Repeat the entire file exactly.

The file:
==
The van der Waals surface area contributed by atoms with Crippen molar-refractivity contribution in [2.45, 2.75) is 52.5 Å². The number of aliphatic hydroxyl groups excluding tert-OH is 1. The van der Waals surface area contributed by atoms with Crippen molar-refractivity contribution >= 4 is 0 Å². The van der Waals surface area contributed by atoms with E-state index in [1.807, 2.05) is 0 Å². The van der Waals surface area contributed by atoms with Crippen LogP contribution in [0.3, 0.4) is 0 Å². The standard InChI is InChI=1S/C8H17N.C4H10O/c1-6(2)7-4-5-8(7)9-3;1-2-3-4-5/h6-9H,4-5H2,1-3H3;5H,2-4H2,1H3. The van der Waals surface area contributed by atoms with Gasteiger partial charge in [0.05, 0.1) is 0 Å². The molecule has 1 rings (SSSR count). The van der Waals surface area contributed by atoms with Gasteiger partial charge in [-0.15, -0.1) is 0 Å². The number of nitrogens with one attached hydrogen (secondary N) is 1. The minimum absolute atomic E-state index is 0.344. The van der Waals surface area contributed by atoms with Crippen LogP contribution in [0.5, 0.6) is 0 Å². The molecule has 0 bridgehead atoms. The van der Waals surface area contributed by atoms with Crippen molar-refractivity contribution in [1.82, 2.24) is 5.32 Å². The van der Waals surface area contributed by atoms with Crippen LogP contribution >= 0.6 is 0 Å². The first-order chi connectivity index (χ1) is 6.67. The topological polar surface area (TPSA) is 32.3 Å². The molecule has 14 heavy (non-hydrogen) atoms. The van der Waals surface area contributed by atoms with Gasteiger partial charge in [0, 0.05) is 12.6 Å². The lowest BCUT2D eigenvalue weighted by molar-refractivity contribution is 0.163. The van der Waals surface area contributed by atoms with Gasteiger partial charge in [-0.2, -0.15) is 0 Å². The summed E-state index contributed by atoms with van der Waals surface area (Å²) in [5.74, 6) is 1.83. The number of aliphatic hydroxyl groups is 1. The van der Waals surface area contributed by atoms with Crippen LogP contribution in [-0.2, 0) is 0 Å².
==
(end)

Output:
The van der Waals surface area contributed by atoms with Crippen molar-refractivity contribution in [2.45, 2.75) is 52.5 Å². The number of aliphatic hydroxyl groups excluding tert-OH is 1. The van der Waals surface area contributed by atoms with Crippen molar-refractivity contribution >= 4 is 0 Å². The van der Waals surface area contributed by atoms with E-state index in [1.807, 2.05) is 0 Å². The van der Waals surface area contributed by atoms with Crippen LogP contribution in [0.3, 0.4) is 0 Å². The standard InChI is InChI=1S/C8H17N.C4H10O/c1-6(2)7-4-5-8(7)9-3;1-2-3-4-5/h6-9H,4-5H2,1-3H3;5H,2-4H2,1H3. The van der Waals surface area contributed by atoms with Gasteiger partial charge in [0.05, 0.1) is 0 Å². The molecule has 1 rings (SSSR count). The van der Waals surface area contributed by atoms with Gasteiger partial charge in [-0.15, -0.1) is 0 Å². The number of nitrogens with one attached hydrogen (secondary N) is 1. The minimum absolute atomic E-state index is 0.344. The van der Waals surface area contributed by atoms with Crippen LogP contribution in [0.5, 0.6) is 0 Å². The molecule has 0 bridgehead atoms. The van der Waals surface area contributed by atoms with Crippen molar-refractivity contribution in [1.82, 2.24) is 5.32 Å². The van der Waals surface area contributed by atoms with Crippen LogP contribution >= 0.6 is 0 Å². The first-order chi connectivity index (χ1) is 6.67. The topological polar surface area (TPSA) is 32.3 Å². The molecule has 14 heavy (non-hydrogen) atoms. The van der Waals surface area contributed by atoms with Gasteiger partial charge in [0, 0.05) is 12.6 Å². The lowest BCUT2D eigenvalue weighted by molar-refractivity contribution is 0.163. The van der Waals surface area contributed by atoms with Gasteiger partial charge in [-0.2, -0.15) is 0 Å². The summed E-state index contributed by atoms with van der Waals surface area (Å²) in [5.74, 6) is 1.83. The number of aliphatic hydroxyl groups is 1. The van der Waals surface area contributed by atoms with Crippen LogP contribution in [-0.2, 0) is 0 Å².